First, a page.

first_img Eight distinguished Jamaicans were on Wednesday, October 16, awarded Musgrave Medals by the Institute of Jamaica (IOJ), in recognition of their outstanding contributions in the literary, scientific and artistic fields.Leading the list of awardees were renowned composer and musician, Reinford Lee “Scratch” Perry, and Professor Franklin Knight, were awarded Gold Medals for their notable contributions in their respective fields.Mr. Perry has distinguished himself in the field of music as a songwriter, producer and talent scout, working with local and international stars such as Bob Marley and the Wailers, Paul McCartney and Lauren Hill.Professor Knight, a social historian, is Director of the Centre for Africana Studies at Johns Hopkins University, in Baltimore, where he became the first non-white professor in the history of the university to be granted academic tenure.Silver Musgrave Medals were also presented to author, Marlon James; Guitarist, Earl “Chinna” Smith; Author/painter, Franklin Bernal; and Climate change expert, Professor Michael Taylor.Mr. James has published two novels, ‘John Crow’s Devil’ and ‘The Book of Night Women’, the latter of which won the 2010 Dayton Literary Peace Prize for Fiction and the Minnesota Book Award.Mr. Smith, best known for his work with the Soul Syndicate band, has played an integral role in reggae music since its embryonic stages in the early 1970s. He has worked with some of reggae’s biggest acts, including Bob Marley, Bunny Wailer, Dennis Brown and Jimmy Cliff.Self-taught artist and author, Franklin Bernal, has made a significant contribution to the visual culture of independent Jamaica. In 1962, he painted the national symbols the Jamaican Coat of Arms, the National Bird, flower and the National Tree, which were used as the official representations distributed by the Jamaica Information Service (JIS).As the Director of the Climate Studies Group at the University of the West Indies, Mona, Professor Taylor has successfully positioned the organisation as a national and regional research entity to be consulted on matters related to the science of climate change, and has significantly altered the way climate change is spoken of in the Caribbean context.Additionally, Musgrave Bronze Medals were awarded to Poet and writer of short fiction, Dr. Pamela Mordecai, and natural products researcher, Dr. Trevor Yee.Dr. Mordecai has written articles on Caribbean literature, education and publishing, as well as collaborated on the writing of textbooks, children’s books, five books of poetry for adults, and a collection of short fiction.As the Executive Director of the Natural Products Institute, Dr. Yee has spearheaded the focus on identifying, extracting, and commercialising substances found in nature for the purpose of human growth, development and health.Responding on behalf of the awardees, Professor Knight expressed gratitude to the council of the IOJ for the honour and recognition. “You have honoured us far beyond any just measure of expectation and merit. Your elevation has both surprised us and forced us to reflect on the full meaning of the events of today,” he stated.The Musgrave Medal is one of the oldest awards of its kind in the Western Hemisphere. Presented for the first time in 1897, it was introduced as a memorial to Sir Anthony Musgrave, who founded the IOJ in 1879, during his tenure as Governor of Jamaica.A Gold medal is awarded for distinguished eminence, Silver for outstanding merit, and Bronze for merit in the fields of literature, science or art. Eight distinguished Jamaicans were on Wednesday, October 16, awarded Musgrave Medals by the Institute of Jamaica (IOJ). Story Highlights A Gold medal is awarded for distinguished eminence, Silver for outstanding merit, and Bronze for merit in the fields of literature, science or art. The Musgrave Medal is one of the oldest awards of its kind in the Western Hemisphere.last_img read more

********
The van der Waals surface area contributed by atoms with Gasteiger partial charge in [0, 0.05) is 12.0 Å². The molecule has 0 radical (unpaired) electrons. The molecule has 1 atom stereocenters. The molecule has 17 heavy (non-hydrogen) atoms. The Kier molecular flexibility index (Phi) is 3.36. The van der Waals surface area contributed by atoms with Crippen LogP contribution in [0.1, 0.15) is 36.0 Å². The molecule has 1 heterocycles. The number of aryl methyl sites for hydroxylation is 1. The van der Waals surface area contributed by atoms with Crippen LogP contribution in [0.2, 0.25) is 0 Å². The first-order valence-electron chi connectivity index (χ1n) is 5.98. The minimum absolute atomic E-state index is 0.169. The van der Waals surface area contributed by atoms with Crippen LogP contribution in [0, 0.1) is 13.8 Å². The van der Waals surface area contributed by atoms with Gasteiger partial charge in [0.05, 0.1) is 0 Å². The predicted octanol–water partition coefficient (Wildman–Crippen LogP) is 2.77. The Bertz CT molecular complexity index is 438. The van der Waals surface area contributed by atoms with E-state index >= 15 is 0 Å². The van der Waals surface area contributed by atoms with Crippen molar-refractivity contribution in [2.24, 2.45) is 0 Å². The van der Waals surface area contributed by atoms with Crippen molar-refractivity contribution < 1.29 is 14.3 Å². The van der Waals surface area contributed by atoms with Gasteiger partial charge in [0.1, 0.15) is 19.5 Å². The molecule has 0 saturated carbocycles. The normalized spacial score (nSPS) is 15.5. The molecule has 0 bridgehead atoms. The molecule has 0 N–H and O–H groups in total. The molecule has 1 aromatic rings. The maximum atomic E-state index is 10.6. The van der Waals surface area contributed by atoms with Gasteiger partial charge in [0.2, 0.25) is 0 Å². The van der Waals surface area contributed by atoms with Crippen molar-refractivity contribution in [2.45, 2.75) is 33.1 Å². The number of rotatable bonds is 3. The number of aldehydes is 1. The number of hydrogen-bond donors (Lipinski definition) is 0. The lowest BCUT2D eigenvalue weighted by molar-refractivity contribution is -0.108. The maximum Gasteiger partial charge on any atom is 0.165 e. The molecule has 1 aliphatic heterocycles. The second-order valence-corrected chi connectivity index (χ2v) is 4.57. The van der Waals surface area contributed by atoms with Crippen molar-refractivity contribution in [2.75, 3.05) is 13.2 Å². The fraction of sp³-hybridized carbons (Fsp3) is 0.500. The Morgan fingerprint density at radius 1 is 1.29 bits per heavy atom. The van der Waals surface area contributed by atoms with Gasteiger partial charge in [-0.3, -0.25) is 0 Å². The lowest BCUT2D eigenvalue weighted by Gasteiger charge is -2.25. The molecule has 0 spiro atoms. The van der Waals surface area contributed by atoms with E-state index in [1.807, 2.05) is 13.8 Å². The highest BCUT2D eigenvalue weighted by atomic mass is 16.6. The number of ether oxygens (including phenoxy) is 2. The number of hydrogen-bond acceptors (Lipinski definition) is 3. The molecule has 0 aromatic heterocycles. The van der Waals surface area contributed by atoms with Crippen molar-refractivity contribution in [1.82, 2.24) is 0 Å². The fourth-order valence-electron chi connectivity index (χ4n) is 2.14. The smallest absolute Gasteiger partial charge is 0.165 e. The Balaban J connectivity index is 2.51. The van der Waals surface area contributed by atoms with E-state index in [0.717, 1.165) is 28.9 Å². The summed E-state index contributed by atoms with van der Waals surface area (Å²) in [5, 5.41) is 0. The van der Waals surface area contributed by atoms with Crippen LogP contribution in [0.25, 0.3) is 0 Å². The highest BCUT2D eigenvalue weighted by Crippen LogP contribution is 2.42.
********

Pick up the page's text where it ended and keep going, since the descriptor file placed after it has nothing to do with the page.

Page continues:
first_imgNEW DELHI: Delhi Police busted a fake call centre and arrested 11 accused from Delhi’s Rohini district. Team of special staff, Rohini district swung into action and arrested 11 persons Prabhat Singh, Rupesh, Jitender, Robin Mathew, Dalip Singh,Vishal, Ranjan Garg, Vicky Dhawan, Raj Kumar, Ram Gopal, Jitender Singh involved in cheating innocent persons in the name of insurance plans and insurance benefits.The investigation was taken up on the complaint of a retired manager (63) from a Nationalised Bank, a resident of Rohini, Delhi regarding cheating in the name of insurance benefits and investment plans. He reported that accused persons had cheated him of more than Rs 20 lakhs by inducing him to invest in various insurance plans through tele-calling. Believing the tele callers to be genuine representatives from various reputed insurance companies, the complainant on various occasions between April 20, 2018 to May 21, 2019 deposited different sums of money in various accounts provided by tele-callers. Also Read – After eight years, businessman arrested for kidnap & murderLater in May 2019, when complainant insisted for refunds the tele-callers avoided him and demanded more investments. Realising that he has been trapped by some gang of cheats, the complainant lodged a written complaint with DCP Rohini. Seeing the gravity of the complaint, a case was registered and investigations were taken up. The police team started the analysis of the account statements of alleged bank accounts where the money was transferred and also simultaneously started the technical analysis of alleged phone calls. During investigation, 14 accounts were identified in various banks and branches where the cheated money of complainant was transferred and withdrawn in cash. All these accounts were being used to receive money through online transfer from various victims across the country, with the money being withdrawn from these accounts through self cheques and ATMs. “The analysis revealed money transfers of over Rs 13 crores in these fake accounts from about 225 customers or victims across the country,” said SD Mishra, DCP Rohini. The investigation led to the arrest of the whole gang. The interrogation of the accused persons revealed that an organized cybercrime syndicate was operating at the national level and had succeeded in duping 225 victims of about Rs 13 crores over past 2 years.last_img read more